Sony’s Patrick Seybold has posted an update on the official Playstation Blog revealing additional details about the hacking of the Playstation Network and the subsequent theft of user information. According to Seybold, Sony did in fact encrypt customers credit card numbers, something that many of the affected users had been most concerned with.
Although the credit card numbers were stored in an encrypted table and Sony has no evidence at this time that the data was even taken, Sony is still urging caution, stating that they cannot rule out the possibility.
F**k it, we'll do it live!
Our biggest ever edition of TNW Conference is fast approaching! Join 10,000 tech leaders this May in Amsterdam.
The question of encryption was an important one, not only because it affects how vulnerable Playstation Network users are to identity theft and financial fraud, but also because it plays a big part in Sony’s liability in any future lawsuits. If it had been found in an investigation that Sony had not taken the proper precautions to protect user data then it could have been liable for damages that Forbes estimated could total in the range of $24 billion.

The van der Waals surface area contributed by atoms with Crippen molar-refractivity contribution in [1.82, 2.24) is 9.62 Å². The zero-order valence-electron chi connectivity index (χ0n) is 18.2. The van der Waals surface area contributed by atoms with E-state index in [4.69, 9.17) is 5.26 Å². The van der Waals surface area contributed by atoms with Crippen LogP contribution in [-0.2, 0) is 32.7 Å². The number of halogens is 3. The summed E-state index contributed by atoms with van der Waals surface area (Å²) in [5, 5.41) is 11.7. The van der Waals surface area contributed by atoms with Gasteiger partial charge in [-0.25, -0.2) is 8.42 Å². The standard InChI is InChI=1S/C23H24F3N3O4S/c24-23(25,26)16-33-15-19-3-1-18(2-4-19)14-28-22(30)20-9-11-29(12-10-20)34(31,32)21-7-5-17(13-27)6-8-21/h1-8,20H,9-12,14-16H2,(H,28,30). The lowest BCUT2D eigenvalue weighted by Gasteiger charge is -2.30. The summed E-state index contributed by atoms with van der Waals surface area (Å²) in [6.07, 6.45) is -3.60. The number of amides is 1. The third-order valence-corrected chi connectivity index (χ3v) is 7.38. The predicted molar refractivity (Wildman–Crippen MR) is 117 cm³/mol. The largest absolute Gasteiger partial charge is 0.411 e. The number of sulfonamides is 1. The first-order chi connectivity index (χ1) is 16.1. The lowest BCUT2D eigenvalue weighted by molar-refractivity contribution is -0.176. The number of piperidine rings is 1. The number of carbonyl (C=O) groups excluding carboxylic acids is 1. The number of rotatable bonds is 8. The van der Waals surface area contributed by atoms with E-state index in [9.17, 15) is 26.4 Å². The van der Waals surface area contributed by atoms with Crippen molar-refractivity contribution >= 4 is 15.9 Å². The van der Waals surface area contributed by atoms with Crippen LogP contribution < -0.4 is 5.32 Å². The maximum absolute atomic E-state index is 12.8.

For a company who’s estimated cash on hand as of Q4 2010 was in the $6 billion dollar range, this could prove disastrous.
Sony is still going to be on the hotplate about the millions of user profiles that include names, addresses and passwords for their accounts. Sony says that “All of the data was protected, and access was restricted both physically and through the perimeter and security of the network.”
If any suits come to trial then Sony will still have the burden of proof when it comes to just how good that protection was. The revelation that they did encrypt credit card numbers properly will aid in limiting their liability but it won’t remove it entirely.